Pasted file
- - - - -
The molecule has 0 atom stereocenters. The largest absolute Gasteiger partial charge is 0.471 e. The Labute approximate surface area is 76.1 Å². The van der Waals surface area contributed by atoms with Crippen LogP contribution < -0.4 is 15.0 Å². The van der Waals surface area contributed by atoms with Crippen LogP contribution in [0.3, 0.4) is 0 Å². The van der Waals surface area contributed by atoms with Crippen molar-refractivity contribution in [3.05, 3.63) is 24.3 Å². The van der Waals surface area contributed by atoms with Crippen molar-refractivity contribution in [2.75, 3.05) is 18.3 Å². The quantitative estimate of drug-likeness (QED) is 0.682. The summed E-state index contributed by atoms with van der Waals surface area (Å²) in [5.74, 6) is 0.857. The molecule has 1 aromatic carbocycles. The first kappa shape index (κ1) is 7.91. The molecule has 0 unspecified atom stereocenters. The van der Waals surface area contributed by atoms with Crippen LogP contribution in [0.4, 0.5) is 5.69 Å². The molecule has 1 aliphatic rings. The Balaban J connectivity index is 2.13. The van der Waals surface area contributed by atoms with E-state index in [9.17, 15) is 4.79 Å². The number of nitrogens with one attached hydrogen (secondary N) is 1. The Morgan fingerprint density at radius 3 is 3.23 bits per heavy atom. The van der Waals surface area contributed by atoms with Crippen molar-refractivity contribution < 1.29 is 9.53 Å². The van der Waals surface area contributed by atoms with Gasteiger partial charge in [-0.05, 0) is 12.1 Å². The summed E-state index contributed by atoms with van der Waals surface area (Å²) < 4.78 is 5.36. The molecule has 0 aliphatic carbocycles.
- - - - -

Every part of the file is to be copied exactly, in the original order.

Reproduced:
The molecule has 0 atom stereocenters. The largest absolute Gasteiger partial charge is 0.471 e. The Labute approximate surface area is 76.1 Å². The van der Waals surface area contributed by atoms with Crippen LogP contribution < -0.4 is 15.0 Å². The van der Waals surface area contributed by atoms with Crippen LogP contribution in [0.3, 0.4) is 0 Å². The van der Waals surface area contributed by atoms with Crippen molar-refractivity contribution in [3.05, 3.63) is 24.3 Å². The van der Waals surface area contributed by atoms with Crippen molar-refractivity contribution in [2.75, 3.05) is 18.3 Å². The quantitative estimate of drug-likeness (QED) is 0.682. The summed E-state index contributed by atoms with van der Waals surface area (Å²) in [5.74, 6) is 0.857. The molecule has 1 aromatic carbocycles. The first kappa shape index (κ1) is 7.91. The molecule has 0 unspecified atom stereocenters. The van der Waals surface area contributed by atoms with Crippen LogP contribution in [0.4, 0.5) is 5.69 Å². The molecule has 1 aliphatic rings. The Balaban J connectivity index is 2.13. The van der Waals surface area contributed by atoms with E-state index in [9.17, 15) is 4.79 Å². The number of nitrogens with one attached hydrogen (secondary N) is 1. The Morgan fingerprint density at radius 3 is 3.23 bits per heavy atom. The van der Waals surface area contributed by atoms with Crippen molar-refractivity contribution < 1.29 is 9.53 Å². The van der Waals surface area contributed by atoms with Gasteiger partial charge in [-0.05, 0) is 12.1 Å². The summed E-state index contributed by atoms with van der Waals surface area (Å²) < 4.78 is 5.36. The molecule has 0 aliphatic carbocycles.